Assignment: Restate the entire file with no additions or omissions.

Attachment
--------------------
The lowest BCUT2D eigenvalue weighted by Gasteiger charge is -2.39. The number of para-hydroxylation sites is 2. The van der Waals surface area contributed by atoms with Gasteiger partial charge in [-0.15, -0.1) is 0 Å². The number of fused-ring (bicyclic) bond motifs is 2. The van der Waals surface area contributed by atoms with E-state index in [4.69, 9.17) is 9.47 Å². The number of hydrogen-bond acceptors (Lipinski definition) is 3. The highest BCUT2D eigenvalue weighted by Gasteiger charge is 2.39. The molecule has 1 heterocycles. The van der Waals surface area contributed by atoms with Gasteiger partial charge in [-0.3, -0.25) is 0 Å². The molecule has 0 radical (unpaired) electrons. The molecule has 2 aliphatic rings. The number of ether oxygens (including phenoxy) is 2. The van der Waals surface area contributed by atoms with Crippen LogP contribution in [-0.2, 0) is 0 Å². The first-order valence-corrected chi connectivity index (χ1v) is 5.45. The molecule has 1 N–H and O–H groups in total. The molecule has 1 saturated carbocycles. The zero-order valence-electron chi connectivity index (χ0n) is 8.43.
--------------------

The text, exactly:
The lowest BCUT2D eigenvalue weighted by Gasteiger charge is -2.39. The number of para-hydroxylation sites is 2. The van der Waals surface area contributed by atoms with Gasteiger partial charge in [-0.15, -0.1) is 0 Å². The number of fused-ring (bicyclic) bond motifs is 2. The van der Waals surface area contributed by atoms with E-state index in [4.69, 9.17) is 9.47 Å². The number of hydrogen-bond acceptors (Lipinski definition) is 3. The highest BCUT2D eigenvalue weighted by Gasteiger charge is 2.39. The molecule has 1 heterocycles. The van der Waals surface area contributed by atoms with Gasteiger partial charge in [-0.3, -0.25) is 0 Å². The molecule has 0 radical (unpaired) electrons. The molecule has 2 aliphatic rings. The number of ether oxygens (including phenoxy) is 2. The van der Waals surface area contributed by atoms with Crippen LogP contribution in [-0.2, 0) is 0 Å². The first-order valence-corrected chi connectivity index (χ1v) is 5.45. The molecule has 1 N–H and O–H groups in total. The molecule has 1 saturated carbocycles. The zero-order valence-electron chi connectivity index (χ0n) is 8.43.